Today I welcome Kathryn E Jones to my blog, with her new book, Tie Died: A Brianne James Mystery. You can find Kathryn in the upcoming Winter Wonderland Holiday Bog Share this December.
When 18-year-old Brianne James discovers a murdered young girl at Montgomery Park – a 15-year-old who has been left for dead in the icy snow – there is only one thing she can do: search for the killer.
Brianne has a nose for sleuthing. She can connect with people; even scary people like Jordan Elspie. She has the smarts to solve even the most underhanded crime, and she can solve it with or without the help of the police or her parents.
When it comes to Conner Ryan, however, his unrelenting assistance is quite another story. When you’re in love with one of the hottest guys in school – who in the heck cares?
I remember the day I found her. She was lying by the stream in Montgomery Park, where I always go when I'm out running, just lying there as if taking a nap. But it was November in Utah and it was odd that someone would be taking a nap in the snow. The water itself – was practically frozen, white glossiness covering most of the stream where I'd dipped my toes in just this past summer. The leaves were already gone from the trees and I felt suddenly as if I was somewhere I shouldn't be. My skin was cold and yet I didn't shiver as I looked down at the girl wearing the red running shoes.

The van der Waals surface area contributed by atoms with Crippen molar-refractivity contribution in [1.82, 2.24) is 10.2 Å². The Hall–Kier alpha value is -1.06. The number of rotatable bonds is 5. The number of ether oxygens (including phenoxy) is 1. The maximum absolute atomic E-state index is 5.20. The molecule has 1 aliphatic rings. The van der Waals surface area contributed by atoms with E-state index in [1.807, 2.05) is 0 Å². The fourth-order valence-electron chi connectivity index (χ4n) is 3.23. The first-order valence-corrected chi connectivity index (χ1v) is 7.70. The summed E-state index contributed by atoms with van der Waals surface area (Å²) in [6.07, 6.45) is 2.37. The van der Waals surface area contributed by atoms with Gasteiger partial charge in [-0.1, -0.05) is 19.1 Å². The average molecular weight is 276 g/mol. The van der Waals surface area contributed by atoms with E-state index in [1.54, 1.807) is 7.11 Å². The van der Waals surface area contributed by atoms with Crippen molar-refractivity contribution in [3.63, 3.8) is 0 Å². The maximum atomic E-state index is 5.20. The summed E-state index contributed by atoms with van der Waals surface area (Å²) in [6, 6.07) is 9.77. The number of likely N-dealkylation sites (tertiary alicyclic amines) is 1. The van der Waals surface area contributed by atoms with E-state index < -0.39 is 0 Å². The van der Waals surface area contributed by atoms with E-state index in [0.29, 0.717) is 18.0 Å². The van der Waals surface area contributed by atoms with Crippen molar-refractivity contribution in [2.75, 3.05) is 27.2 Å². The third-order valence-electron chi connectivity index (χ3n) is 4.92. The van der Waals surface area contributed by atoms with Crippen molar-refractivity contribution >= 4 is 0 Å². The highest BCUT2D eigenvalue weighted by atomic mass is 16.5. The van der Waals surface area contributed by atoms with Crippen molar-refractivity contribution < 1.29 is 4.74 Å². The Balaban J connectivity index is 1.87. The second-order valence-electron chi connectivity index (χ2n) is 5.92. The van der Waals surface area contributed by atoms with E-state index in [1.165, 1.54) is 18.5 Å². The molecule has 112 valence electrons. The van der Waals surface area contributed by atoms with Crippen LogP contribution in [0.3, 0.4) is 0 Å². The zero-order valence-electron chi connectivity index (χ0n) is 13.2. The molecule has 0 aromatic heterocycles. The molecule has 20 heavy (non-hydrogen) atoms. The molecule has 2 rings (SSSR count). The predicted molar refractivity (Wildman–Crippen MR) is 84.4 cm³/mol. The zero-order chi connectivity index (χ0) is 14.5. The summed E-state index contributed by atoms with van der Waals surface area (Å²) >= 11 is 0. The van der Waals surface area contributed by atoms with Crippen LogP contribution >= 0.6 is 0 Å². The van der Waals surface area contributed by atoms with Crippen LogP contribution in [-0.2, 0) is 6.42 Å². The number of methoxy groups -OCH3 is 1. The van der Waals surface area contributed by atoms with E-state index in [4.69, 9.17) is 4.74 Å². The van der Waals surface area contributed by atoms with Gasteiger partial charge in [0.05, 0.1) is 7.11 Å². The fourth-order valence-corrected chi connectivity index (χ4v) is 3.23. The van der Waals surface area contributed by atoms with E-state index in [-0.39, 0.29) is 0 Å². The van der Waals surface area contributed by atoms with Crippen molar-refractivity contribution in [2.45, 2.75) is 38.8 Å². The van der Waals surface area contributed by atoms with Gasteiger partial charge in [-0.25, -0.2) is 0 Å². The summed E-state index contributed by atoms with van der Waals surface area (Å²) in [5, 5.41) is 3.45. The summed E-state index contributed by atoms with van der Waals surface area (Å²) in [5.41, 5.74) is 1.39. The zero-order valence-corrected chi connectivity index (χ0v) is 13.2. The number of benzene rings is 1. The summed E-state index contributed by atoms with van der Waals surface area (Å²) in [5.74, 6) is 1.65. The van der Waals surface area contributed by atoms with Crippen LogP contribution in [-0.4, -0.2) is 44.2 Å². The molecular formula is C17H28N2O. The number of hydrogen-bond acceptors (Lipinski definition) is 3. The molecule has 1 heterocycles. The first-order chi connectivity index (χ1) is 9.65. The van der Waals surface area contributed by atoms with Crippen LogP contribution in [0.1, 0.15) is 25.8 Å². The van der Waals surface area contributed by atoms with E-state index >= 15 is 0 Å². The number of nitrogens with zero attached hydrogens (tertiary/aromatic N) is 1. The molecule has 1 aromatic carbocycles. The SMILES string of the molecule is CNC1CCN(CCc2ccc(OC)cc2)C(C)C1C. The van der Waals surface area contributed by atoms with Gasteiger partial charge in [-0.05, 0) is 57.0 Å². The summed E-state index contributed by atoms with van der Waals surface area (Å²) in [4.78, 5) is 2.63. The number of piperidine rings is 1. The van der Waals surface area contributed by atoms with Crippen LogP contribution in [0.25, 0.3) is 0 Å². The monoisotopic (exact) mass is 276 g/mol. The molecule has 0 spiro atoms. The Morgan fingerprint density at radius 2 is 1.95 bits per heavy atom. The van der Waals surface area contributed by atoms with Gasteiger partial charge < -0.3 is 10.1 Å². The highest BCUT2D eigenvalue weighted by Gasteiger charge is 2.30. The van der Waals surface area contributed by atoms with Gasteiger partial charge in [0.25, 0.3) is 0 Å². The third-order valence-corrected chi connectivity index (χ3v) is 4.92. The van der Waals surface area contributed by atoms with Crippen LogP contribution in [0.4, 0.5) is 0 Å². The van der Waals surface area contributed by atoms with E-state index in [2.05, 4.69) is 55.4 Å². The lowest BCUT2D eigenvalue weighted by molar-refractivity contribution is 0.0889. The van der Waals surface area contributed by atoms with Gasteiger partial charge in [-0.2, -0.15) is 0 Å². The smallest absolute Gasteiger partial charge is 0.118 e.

She must have been running because she wore sweat pants – dark black with a white stripe down the legs, a tie dyed sweat shirt – and a scarf, still around her neck. It looked like wool. Her eyes were open – brown – and her hair, blond – no, more like a light brown with golden highlights. It lay crusted against the snow, glued to it almost; fanned out like the sun.
I didn't scream.
I reached for my cell phone in my back pocket and dialed the police, all the while watching the girl, her skin a light blue, her lips – white. How long had she been there? How had she been killed? Why had she been killed?
And then I looked at the bottom of her shoes. There was no mud. No snow. They were as clean as paper that hadn't been written on yet. The path was at least 20 feet from this frozen stream. She could never have jumped that far.
There were no tire tracks. Just one set of footprints coming to the stream and then away from it. They were large, much larger than her own and had diamond shapes on the bottom. . .
"Oh, yes, sorry.”
"Do you have something to report?"
"Yes. Yes. . . I found a girl at Montgomery Park. She's dead.”
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